As news of the riches earned by whistle-blowers spread through the industry in recent years, scores of fraud cases have been filed by former drug sales representatives using a Civil War-era law that pays a bounty for fraud alerts. The cases charge that illegal drug marketing cost the federal Medicare and Medicaid program millions.

Under the agreement with the Justice Department, Pfizer will pay a $1.3 billion criminal penalty related to Bextra and $1 billion in civil fines related to other medicines. In addition, a Pfizer subsidiary, Pharmacia and Upjohn, will plead guilty to violating the Food, Drug and Cosmetic Act for its promotion of Bextra. The company has agreed to sign another corporate integrity agreement that requires senior company executives to annually certify legal compliance and mandates that Pfizer post on its Web site many of its payments to doctors.

Consumer advocates heaped scorn on Pfizer and said that illegal marketing was still common in the drug industry.

“Consumers should ask their doctor whether the medication being prescribed is F.D.A.-approved for their condition,” advised Lisa Gill, editor of Consumer Reports Best Buy Drugs. If a drug is not approved for their condition, patients should press their doctors to explain their reasoning for the drug’s use.

Almost every major drug maker has been accused in recent years of giving kickbacks to doctors or shortchanging federal programs. Prosecutors said that they had become so alarmed by the growing criminality in the industry that they had begun increasing fines into the billions of dollars and would more vigorously prosecute doctors as well.

Dr. Scott Gottlieb, a top F.D.A. official in the Bush administration who now consults for drug makers, said that government prosecutors were increasingly criminalizing “what reasonable people might argue is a reasonable exchange of important clinical information between drug companies and doctors.”

Bextra was approved in 2001 by the Food and Drug Administration to treat arthritis and menstrual cramps. The drug was not approved for the treatment of acute pain, nor was it shown to be any more powerful than ibuprofen. But Pfizer instructed its sales representatives to tell doctors that the drug could be used to treat acute and surgical pain and at doses well above those approved, even though the drug’s dangers — which included kidney, skin and heart risks — increased with the dose, the government charged. The drug was withdrawn in 2005 because of its risks to the heart and skin.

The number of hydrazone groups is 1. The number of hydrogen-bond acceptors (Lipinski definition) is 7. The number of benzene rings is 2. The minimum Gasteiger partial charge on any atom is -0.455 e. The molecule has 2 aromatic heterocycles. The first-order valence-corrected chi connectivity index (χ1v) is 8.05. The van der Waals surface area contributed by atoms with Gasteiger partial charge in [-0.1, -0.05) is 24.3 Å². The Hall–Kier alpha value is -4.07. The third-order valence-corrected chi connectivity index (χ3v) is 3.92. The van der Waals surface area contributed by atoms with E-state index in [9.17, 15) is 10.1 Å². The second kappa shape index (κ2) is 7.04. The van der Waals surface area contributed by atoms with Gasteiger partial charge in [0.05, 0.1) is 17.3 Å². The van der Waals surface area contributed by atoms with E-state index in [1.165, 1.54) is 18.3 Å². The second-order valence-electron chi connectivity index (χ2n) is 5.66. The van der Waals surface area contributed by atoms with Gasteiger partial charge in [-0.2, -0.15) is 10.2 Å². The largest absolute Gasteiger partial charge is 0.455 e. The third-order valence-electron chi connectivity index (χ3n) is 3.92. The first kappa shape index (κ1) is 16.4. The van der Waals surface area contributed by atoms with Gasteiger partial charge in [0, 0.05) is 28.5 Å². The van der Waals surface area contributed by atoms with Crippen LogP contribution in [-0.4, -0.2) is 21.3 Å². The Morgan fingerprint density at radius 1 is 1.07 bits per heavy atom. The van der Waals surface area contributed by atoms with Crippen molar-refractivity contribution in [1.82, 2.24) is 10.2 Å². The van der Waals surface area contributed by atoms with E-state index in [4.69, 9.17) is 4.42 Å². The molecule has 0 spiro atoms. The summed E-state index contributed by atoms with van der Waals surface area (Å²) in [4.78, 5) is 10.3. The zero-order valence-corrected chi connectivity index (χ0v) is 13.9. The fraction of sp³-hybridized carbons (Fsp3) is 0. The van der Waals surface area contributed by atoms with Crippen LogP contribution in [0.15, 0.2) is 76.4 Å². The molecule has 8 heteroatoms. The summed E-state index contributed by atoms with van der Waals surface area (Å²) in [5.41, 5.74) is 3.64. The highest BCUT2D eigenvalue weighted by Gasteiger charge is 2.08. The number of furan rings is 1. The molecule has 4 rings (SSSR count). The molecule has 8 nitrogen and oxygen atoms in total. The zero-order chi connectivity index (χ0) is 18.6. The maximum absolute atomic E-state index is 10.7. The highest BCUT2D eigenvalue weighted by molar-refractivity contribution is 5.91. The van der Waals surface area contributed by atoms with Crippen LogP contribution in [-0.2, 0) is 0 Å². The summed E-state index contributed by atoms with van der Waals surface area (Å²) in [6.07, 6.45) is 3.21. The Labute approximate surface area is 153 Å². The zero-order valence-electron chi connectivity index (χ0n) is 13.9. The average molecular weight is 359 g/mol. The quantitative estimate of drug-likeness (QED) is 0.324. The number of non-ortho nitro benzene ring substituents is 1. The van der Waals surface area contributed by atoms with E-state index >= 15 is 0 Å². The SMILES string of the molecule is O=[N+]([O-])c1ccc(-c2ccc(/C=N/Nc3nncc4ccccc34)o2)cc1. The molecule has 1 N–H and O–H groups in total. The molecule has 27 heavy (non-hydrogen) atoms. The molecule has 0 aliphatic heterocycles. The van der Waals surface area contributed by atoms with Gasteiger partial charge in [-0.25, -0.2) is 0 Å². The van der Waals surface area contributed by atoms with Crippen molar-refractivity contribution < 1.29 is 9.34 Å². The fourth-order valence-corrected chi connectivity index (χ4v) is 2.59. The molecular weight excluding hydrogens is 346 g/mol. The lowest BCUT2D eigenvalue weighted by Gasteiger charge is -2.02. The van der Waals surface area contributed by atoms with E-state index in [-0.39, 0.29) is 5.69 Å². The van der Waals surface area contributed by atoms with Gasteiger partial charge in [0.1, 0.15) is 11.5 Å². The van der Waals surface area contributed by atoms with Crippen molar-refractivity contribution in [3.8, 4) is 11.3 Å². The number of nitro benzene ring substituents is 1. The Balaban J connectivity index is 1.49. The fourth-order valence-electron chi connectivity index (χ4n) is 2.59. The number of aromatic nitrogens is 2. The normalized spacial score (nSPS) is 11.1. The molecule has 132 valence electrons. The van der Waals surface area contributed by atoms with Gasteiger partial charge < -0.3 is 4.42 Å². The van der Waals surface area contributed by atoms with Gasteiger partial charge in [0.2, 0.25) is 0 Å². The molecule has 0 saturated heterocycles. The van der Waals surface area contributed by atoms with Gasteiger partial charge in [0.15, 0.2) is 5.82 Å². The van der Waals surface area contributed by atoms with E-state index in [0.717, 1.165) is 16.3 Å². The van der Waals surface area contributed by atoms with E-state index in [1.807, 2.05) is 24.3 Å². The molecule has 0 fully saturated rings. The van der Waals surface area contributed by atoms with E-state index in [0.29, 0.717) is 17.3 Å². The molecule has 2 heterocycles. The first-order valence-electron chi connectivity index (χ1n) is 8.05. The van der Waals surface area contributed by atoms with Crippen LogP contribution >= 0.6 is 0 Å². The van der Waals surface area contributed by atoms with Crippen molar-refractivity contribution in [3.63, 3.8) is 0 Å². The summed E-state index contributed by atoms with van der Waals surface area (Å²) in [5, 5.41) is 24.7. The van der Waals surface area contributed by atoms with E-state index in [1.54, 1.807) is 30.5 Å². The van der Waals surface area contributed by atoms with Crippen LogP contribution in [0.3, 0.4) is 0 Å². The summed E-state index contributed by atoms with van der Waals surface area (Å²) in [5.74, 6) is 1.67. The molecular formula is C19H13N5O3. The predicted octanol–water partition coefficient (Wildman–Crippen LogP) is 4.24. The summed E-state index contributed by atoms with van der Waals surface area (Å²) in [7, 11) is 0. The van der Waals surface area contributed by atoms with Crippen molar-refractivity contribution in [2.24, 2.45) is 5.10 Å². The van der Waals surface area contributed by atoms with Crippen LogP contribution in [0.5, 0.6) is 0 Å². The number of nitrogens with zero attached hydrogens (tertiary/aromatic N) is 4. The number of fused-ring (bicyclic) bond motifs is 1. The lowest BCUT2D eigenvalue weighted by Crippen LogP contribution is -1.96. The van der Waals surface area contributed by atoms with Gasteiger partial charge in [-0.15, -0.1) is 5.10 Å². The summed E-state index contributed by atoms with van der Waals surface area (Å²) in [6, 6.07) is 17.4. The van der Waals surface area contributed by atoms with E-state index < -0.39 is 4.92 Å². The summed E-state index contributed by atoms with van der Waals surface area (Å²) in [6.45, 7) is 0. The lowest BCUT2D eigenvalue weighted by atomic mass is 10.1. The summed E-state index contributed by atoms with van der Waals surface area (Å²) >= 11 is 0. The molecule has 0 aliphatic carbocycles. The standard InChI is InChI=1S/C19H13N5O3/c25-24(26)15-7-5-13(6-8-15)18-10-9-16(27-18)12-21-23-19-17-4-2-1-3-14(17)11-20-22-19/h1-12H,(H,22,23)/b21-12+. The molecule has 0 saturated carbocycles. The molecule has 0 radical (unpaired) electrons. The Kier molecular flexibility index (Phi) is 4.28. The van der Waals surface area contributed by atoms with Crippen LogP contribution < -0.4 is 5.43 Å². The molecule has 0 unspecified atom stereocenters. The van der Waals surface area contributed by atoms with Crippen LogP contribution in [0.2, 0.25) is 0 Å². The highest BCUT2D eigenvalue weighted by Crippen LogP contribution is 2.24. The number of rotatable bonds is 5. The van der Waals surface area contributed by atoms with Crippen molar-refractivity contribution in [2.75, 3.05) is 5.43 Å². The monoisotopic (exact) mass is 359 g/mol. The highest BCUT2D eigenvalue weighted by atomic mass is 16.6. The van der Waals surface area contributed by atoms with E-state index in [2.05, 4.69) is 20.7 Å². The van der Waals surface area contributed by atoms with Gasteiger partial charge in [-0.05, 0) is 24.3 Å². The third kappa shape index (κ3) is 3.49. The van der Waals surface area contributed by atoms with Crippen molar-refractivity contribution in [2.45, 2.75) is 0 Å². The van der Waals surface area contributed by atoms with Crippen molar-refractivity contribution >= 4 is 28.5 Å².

Mr. Loucks, the prosecutor, accused Pfizer of aggressive marketing tactics.

“Among other things, Pfizer did the following: Pfizer invited doctors to consultant meetings, many in resort locations. Attendees expenses were paid; they received a fee just for being there,” he said. Such weekend getaways for doctors are still common throughout the drug and medical device industries.

Top Republican officials rarely publicized drug marketing cases or appeared during news conferences about them. Eli Lilly agreed to pay $1.4 billion over its marketing of Zyprexa, an antipsychotic, in January, before President Obama took office. The announcement was made by prosecutors in Philadelphia.

Ms. Sebelius’s decision to make the Pfizer announcement in Washington suggests that the political environment for the pharmaceutical industry has become more treacherous despite the industry’s commitment to save the government $80 billion as part of efforts to change the health care system.

Copyright 2009 The New York Times Company